We read David Cresson's op-ed “Chefs push half-baked fisheries agenda” and were immediately struck with how little he seems to appreciate the real problems in Gulf fisheries.

As chefs who rely on healthy fisheries to run our businesses, we know it is possible to have fish for both the commercial and recreational sectors to catch and eat while also preserving this resource for the future. We know this because we already have a system that is doing just that: the Magnuson-Stevens Act, the primary federal law managing our nation’s fisheries.

Cresson is right when he states, “It’s time to set the record straight. The United States manages its fisheries better than anyone else in the world.” MSA has rebuilt 43 fish stocks since 2000, all while increasing their economic output.

He also correctly points out that Louisiana’s senators and congressional representatives support the proposed Modern Fish Act, a bill that would weaken fishery management and is supported by Cresson’s Coastal Conservation Association.

But it makes sense that the Louisiana congressional dDelegation would stand with CCA once you follow the money.

CCA, through the lobbying firm Adams and Reese, has rewarded the Louisiana delegation handsomely. CCA paid Adams and Reese more than $110,000 each of the last three years to dole out campaign contributions to Louisiana politicians.

Cresson attempts to paint MSA defenders’ focus on red snapper as overblown, even irrational. But it is CCA’s champion, U.S. Rep. Garret Graves, R-Baton Rouge, who introduced a bill titled the Red Snapper Act that would exempt that single species from the protection of MSA, the very legislation that rebuilt the stocks.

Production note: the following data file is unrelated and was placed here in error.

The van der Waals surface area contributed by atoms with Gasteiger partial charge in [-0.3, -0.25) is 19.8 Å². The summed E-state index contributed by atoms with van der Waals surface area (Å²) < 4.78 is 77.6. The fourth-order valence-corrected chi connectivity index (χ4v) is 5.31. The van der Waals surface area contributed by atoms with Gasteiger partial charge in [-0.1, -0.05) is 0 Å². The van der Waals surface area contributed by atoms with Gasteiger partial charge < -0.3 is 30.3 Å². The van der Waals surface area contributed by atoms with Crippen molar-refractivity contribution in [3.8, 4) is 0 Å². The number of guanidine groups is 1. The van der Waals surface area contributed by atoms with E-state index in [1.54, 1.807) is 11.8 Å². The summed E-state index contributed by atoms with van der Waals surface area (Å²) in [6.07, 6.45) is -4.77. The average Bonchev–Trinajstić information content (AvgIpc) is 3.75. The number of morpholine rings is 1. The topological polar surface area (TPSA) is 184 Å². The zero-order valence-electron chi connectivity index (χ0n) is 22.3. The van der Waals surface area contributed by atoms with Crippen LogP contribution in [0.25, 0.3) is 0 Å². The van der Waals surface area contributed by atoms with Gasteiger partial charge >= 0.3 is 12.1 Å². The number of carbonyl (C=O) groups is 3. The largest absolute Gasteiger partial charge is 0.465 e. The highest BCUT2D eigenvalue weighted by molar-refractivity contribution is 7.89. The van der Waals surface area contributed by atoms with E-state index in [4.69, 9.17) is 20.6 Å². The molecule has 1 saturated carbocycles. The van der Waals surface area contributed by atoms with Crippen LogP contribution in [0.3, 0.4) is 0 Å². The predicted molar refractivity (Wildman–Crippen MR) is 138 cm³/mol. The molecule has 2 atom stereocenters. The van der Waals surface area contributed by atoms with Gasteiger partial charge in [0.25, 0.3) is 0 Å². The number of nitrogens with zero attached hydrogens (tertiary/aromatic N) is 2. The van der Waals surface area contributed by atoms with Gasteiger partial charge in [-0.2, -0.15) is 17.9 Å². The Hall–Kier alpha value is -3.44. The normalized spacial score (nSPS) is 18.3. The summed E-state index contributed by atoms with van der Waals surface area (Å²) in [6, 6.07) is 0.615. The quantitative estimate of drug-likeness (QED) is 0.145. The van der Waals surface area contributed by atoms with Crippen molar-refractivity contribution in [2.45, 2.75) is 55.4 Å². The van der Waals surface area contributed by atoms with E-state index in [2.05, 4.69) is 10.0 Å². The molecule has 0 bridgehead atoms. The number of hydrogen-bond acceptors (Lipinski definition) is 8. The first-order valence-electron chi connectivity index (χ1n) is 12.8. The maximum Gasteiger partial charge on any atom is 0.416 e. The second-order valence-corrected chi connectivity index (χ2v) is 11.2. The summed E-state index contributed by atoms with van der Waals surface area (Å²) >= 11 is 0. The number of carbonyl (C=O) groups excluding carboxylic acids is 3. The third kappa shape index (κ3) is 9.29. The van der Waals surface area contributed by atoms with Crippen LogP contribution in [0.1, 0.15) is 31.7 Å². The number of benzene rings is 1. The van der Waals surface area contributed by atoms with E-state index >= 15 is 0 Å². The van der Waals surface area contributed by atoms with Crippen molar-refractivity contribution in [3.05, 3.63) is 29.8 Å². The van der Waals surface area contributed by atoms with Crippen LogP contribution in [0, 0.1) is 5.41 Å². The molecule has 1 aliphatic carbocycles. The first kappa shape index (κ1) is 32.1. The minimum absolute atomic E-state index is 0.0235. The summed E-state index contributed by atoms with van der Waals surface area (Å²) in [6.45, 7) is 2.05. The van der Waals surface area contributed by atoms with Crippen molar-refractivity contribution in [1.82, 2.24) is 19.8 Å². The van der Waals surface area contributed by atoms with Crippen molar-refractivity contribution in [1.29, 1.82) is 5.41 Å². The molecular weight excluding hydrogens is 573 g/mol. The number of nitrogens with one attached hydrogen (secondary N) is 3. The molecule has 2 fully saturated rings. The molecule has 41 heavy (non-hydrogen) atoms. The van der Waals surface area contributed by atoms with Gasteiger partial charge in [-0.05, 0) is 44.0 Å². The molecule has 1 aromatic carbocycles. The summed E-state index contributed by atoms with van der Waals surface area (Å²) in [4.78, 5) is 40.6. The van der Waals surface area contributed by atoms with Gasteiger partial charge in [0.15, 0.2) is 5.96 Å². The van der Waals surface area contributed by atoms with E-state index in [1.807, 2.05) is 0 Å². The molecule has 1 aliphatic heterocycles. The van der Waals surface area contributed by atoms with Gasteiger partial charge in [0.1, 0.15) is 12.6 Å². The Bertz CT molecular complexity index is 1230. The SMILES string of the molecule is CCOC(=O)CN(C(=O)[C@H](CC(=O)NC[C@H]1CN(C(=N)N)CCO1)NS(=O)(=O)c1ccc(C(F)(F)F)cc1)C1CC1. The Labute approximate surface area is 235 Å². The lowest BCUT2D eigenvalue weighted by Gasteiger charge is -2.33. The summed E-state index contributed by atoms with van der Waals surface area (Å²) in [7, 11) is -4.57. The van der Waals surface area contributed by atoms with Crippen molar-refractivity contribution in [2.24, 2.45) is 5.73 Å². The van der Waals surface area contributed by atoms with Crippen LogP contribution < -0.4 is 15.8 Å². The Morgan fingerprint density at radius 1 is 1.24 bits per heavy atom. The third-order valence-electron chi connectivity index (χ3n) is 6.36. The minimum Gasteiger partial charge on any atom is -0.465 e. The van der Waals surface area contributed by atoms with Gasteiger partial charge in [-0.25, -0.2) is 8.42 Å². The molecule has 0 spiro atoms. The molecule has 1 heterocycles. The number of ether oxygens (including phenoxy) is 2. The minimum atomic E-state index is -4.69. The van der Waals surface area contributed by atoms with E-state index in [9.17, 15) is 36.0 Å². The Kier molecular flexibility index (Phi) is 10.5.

Despite CCA’s claims that the commercial sector is taking more than its fair share, recreational fishers are allocated 49 percent of the red snapper quota. And still they have exceeded their quota 7 out of the last 10 years. Meanwhile, the commercial sector is intensely monitored to stay within its quota and the charter for-hire component of the recreational fishery (captains who take individual, paying anglers out on fishing trips) has developed separate management that is keeping them in their limit.

If Cresson is indeed interested in leading the fight for conservation, perhaps he could explain to the public why the Louisiana politicians his lobbyists influenced pushed the Commerce Department to open up the federal recreational season this summer for an extra 39 days, knowingly allowing overfishing by upwards of 50 percent, or 6 million pounds.

CCA has been the most vocal proponent for state management, but Cresson’s op-ed fails to mention the recent passage of an Exempted Fishing Permit program that would be a pilot program for state management of red snapper and is tentatively supported by the commercial industry. He’s silent on this issue because CCA would rather divide the recreational and commercial sectors to create the perception of a crisis in management.

Cresson and CCA have half of the pie, but they always want more. They likely won't be satisfied until red snapper is off menus and out of markets entirely like Louisiana redfish and speckled trout, which are now only available to recreational fishers.

Far from being self-interested, chefs and fishers ask for science-based catch limits because we believe in a productive fishery for our children and grandchildren as well as ourselves. We have no interest in dividing the fishing community. Many of the chefs who have been working to protect Gulf fish are ourselves recreational fishers.

But for those of us who can’t afford lobbyists or expensive boats to access the deeper parts of the Gulf where snapper live, the commercial industry is all we have. And for the 207,000 people who work in the Louisiana restaurant industry, a healthy fishery is more than a recreation. It’s how they pay their bills.

That is why those of us working to support Magnuson-Stevens are so proud to offer local seafood on our menus. We know that when we buy and serve Louisiana fish, we are feeding more than just ourselves.

Cresson refers to the Modern Fish Act as bipartisan even though it passed the House Committee on Natural Resources strictly along partisan lines. The Senate version of the bill will likely do the same sometime in February unless we let our senators know we support science-based management of fisheries and will not let wealthy special interest groups like CCA purchase their votes. Tell Congress to vote no on the Modern Fish Act.

 

Dana Honn owns and operates Cafe Carmo and Jason Goodenough owns and operates Carrollton Market, both in New Orleans.